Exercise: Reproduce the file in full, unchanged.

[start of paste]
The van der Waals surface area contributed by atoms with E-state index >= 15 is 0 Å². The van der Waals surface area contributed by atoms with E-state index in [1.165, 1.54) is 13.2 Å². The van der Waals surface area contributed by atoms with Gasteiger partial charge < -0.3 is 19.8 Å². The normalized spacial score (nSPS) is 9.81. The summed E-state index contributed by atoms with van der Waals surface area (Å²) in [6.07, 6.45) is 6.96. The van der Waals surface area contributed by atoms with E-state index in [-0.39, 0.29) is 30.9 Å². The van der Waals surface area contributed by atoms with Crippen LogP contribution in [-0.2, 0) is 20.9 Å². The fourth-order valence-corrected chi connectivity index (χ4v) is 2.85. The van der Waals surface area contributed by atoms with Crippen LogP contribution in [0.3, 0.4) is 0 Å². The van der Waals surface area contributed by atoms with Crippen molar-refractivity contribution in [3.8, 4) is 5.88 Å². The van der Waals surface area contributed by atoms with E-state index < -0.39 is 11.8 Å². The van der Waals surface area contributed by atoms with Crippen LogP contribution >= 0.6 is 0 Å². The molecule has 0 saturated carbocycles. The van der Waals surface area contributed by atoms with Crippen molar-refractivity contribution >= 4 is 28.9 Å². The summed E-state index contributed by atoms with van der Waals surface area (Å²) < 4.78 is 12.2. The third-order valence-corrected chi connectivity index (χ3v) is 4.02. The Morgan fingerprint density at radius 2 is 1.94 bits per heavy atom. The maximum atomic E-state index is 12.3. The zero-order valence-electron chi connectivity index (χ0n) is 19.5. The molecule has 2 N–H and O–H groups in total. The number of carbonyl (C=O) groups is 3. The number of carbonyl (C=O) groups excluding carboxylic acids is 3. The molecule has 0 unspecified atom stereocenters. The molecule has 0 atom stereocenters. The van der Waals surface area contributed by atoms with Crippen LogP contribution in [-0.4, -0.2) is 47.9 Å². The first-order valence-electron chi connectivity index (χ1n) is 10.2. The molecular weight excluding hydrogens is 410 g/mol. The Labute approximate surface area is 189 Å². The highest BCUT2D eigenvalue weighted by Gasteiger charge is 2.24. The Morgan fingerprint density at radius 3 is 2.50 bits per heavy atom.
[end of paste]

The van der Waals surface area contributed by atoms with E-state index >= 15 is 0 Å². The van der Waals surface area contributed by atoms with E-state index in [1.165, 1.54) is 13.2 Å². The van der Waals surface area contributed by atoms with Gasteiger partial charge < -0.3 is 19.8 Å². The normalized spacial score (nSPS) is 9.81. The summed E-state index contributed by atoms with van der Waals surface area (Å²) in [6.07, 6.45) is 6.96. The van der Waals surface area contributed by atoms with E-state index in [-0.39, 0.29) is 30.9 Å². The van der Waals surface area contributed by atoms with Crippen LogP contribution in [-0.2, 0) is 20.9 Å². The fourth-order valence-corrected chi connectivity index (χ4v) is 2.85. The van der Waals surface area contributed by atoms with Crippen LogP contribution in [0.3, 0.4) is 0 Å². The van der Waals surface area contributed by atoms with Crippen molar-refractivity contribution in [3.8, 4) is 5.88 Å². The van der Waals surface area contributed by atoms with E-state index < -0.39 is 11.8 Å². The van der Waals surface area contributed by atoms with Crippen LogP contribution >= 0.6 is 0 Å². The molecule has 0 saturated carbocycles. The van der Waals surface area contributed by atoms with Crippen molar-refractivity contribution >= 4 is 28.9 Å². The summed E-state index contributed by atoms with van der Waals surface area (Å²) < 4.78 is 12.2. The third-order valence-corrected chi connectivity index (χ3v) is 4.02. The Morgan fingerprint density at radius 2 is 1.94 bits per heavy atom. The maximum atomic E-state index is 12.3. The zero-order valence-electron chi connectivity index (χ0n) is 19.5. The molecule has 2 N–H and O–H groups in total. The number of carbonyl (C=O) groups is 3. The number of carbonyl (C=O) groups excluding carboxylic acids is 3. The molecule has 0 unspecified atom stereocenters. The molecule has 0 atom stereocenters. The van der Waals surface area contributed by atoms with Crippen LogP contribution in [-0.4, -0.2) is 47.9 Å². The first-order valence-electron chi connectivity index (χ1n) is 10.2. The molecular weight excluding hydrogens is 410 g/mol. The Labute approximate surface area is 189 Å². The highest BCUT2D eigenvalue weighted by Gasteiger charge is 2.24. The Morgan fingerprint density at radius 3 is 2.50 bits per heavy atom.